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Hi! I'm currently studying Griffith's fantastic book on QM, and I'm confused for a bit about the wave function for a free particle.

Here's what I think so far; for a free particle, there are no stationary states, so therefore we can't solve the SE with

ψ(x)=Ae

That is, we can't write a discrete sum. But We can have solutions as:

ψ(x,t)=∫dkφ(k)e

I don't know if my understanding is correct, so please tell me so. Now, I assume that this understanding is correct and get to the question: If the solutions can only be the latter, then why was the solution from the book for the scattering states in the delta function potential a sum of stationary states and not the continuous sum? Also, why is it the same for the bound states if we are solving for the free particle when x<0 and x>0? Is it because it has a potential at x=0?

Thanks in advanced!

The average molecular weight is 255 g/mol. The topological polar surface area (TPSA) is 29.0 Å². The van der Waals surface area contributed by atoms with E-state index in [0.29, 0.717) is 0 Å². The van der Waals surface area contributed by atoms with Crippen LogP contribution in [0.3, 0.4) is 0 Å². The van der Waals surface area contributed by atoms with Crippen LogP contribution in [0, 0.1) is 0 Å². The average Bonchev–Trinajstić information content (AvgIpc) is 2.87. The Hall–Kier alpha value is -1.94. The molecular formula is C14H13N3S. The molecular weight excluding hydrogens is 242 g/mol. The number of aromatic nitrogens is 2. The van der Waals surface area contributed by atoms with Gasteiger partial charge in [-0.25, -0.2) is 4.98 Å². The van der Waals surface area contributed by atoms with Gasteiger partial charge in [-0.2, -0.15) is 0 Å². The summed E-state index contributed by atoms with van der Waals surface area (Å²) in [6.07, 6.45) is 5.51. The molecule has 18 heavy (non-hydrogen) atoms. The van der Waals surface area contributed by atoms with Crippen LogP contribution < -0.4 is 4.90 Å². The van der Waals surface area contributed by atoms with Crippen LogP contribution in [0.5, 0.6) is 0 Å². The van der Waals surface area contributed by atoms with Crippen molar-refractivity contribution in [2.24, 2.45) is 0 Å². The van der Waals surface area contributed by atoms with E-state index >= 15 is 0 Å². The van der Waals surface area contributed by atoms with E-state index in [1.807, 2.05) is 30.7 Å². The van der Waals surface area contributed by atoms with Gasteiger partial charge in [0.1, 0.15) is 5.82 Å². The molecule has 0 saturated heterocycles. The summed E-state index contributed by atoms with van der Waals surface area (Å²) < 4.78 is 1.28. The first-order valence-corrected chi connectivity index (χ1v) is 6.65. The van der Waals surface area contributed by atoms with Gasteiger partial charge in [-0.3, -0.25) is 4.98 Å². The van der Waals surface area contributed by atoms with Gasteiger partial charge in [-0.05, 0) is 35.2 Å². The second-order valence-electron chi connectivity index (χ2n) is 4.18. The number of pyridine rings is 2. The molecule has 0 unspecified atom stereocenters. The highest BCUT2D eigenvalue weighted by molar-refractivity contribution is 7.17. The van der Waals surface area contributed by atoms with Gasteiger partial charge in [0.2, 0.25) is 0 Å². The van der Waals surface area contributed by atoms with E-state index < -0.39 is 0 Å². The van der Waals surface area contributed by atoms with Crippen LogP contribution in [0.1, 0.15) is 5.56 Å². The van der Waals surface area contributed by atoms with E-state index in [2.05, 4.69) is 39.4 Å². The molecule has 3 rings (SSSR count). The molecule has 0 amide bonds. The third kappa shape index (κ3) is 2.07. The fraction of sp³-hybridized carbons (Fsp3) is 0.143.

Here's what I think so far; for a free particle, there are no stationary states, so therefore we can't solve the SE with

ψ(x)=Ae

^{ikx}+Be^{-ikx}That is, we can't write a discrete sum. But We can have solutions as:

ψ(x,t)=∫dkφ(k)e

^{i(kx-ωt)}I don't know if my understanding is correct, so please tell me so. Now, I assume that this understanding is correct and get to the question: If the solutions can only be the latter, then why was the solution from the book for the scattering states in the delta function potential a sum of stationary states and not the continuous sum? Also, why is it the same for the bound states if we are solving for the free particle when x<0 and x>0? Is it because it has a potential at x=0?

Thanks in advanced!